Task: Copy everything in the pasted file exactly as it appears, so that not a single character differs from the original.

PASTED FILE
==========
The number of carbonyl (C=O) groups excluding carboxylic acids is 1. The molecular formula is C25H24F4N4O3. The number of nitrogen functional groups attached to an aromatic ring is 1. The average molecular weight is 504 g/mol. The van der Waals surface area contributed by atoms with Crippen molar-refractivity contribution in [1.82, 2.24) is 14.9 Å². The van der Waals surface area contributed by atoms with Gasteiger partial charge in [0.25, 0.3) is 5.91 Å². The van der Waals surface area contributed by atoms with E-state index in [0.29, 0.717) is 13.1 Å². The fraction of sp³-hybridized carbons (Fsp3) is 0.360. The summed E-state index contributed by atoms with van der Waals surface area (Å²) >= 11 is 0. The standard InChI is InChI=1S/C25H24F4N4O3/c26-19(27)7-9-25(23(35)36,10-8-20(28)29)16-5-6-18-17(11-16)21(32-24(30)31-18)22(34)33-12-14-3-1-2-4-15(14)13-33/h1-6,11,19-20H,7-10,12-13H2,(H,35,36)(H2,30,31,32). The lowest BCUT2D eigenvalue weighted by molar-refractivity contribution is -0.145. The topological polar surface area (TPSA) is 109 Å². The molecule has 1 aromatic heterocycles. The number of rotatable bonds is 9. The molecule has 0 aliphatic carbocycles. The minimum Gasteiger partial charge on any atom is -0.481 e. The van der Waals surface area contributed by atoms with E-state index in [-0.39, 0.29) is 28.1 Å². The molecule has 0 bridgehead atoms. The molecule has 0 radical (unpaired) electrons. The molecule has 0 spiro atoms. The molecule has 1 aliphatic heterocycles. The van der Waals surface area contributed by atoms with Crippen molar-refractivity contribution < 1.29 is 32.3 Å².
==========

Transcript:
The number of carbonyl (C=O) groups excluding carboxylic acids is 1. The molecular formula is C25H24F4N4O3. The number of nitrogen functional groups attached to an aromatic ring is 1. The average molecular weight is 504 g/mol. The van der Waals surface area contributed by atoms with Crippen molar-refractivity contribution in [1.82, 2.24) is 14.9 Å². The van der Waals surface area contributed by atoms with Gasteiger partial charge in [0.25, 0.3) is 5.91 Å². The van der Waals surface area contributed by atoms with E-state index in [0.29, 0.717) is 13.1 Å². The fraction of sp³-hybridized carbons (Fsp3) is 0.360. The summed E-state index contributed by atoms with van der Waals surface area (Å²) >= 11 is 0. The standard InChI is InChI=1S/C25H24F4N4O3/c26-19(27)7-9-25(23(35)36,10-8-20(28)29)16-5-6-18-17(11-16)21(32-24(30)31-18)22(34)33-12-14-3-1-2-4-15(14)13-33/h1-6,11,19-20H,7-10,12-13H2,(H,35,36)(H2,30,31,32). The lowest BCUT2D eigenvalue weighted by molar-refractivity contribution is -0.145. The topological polar surface area (TPSA) is 109 Å². The molecule has 1 aromatic heterocycles. The number of rotatable bonds is 9. The molecule has 0 aliphatic carbocycles. The minimum Gasteiger partial charge on any atom is -0.481 e. The van der Waals surface area contributed by atoms with E-state index in [-0.39, 0.29) is 28.1 Å². The molecule has 0 bridgehead atoms. The molecule has 0 radical (unpaired) electrons. The molecule has 0 spiro atoms. The molecule has 1 aliphatic heterocycles. The van der Waals surface area contributed by atoms with Crippen molar-refractivity contribution < 1.29 is 32.3 Å².